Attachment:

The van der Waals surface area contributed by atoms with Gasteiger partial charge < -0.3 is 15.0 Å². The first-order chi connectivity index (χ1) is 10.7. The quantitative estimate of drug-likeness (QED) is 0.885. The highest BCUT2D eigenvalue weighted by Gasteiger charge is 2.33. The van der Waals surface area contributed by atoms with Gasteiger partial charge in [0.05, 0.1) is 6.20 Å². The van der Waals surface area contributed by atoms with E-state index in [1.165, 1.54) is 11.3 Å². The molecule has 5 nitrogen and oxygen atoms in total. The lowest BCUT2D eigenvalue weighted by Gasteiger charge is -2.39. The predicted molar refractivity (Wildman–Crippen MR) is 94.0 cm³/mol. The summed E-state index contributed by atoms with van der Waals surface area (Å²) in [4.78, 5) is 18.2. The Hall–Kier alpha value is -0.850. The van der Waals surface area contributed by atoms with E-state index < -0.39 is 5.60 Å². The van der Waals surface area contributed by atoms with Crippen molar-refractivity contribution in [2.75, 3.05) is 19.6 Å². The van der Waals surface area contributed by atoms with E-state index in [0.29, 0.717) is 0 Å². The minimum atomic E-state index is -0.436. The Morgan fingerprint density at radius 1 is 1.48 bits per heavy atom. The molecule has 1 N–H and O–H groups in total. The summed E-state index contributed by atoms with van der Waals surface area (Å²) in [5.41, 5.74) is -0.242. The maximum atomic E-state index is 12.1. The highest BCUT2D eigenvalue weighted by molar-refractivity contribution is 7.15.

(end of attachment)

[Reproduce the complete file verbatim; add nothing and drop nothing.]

The van der Waals surface area contributed by atoms with Gasteiger partial charge < -0.3 is 15.0 Å². The first-order chi connectivity index (χ1) is 10.7. The quantitative estimate of drug-likeness (QED) is 0.885. The highest BCUT2D eigenvalue weighted by Gasteiger charge is 2.33. The van der Waals surface area contributed by atoms with Gasteiger partial charge in [0.05, 0.1) is 6.20 Å². The van der Waals surface area contributed by atoms with E-state index in [1.165, 1.54) is 11.3 Å². The molecule has 5 nitrogen and oxygen atoms in total. The lowest BCUT2D eigenvalue weighted by Gasteiger charge is -2.39. The predicted molar refractivity (Wildman–Crippen MR) is 94.0 cm³/mol. The summed E-state index contributed by atoms with van der Waals surface area (Å²) in [4.78, 5) is 18.2. The Hall–Kier alpha value is -0.850. The van der Waals surface area contributed by atoms with E-state index < -0.39 is 5.60 Å². The van der Waals surface area contributed by atoms with Crippen molar-refractivity contribution in [2.75, 3.05) is 19.6 Å². The van der Waals surface area contributed by atoms with E-state index in [0.29, 0.717) is 0 Å². The minimum atomic E-state index is -0.436. The Morgan fingerprint density at radius 1 is 1.48 bits per heavy atom. The molecule has 1 N–H and O–H groups in total. The summed E-state index contributed by atoms with van der Waals surface area (Å²) in [5.41, 5.74) is -0.242. The maximum atomic E-state index is 12.1. The highest BCUT2D eigenvalue weighted by molar-refractivity contribution is 7.15.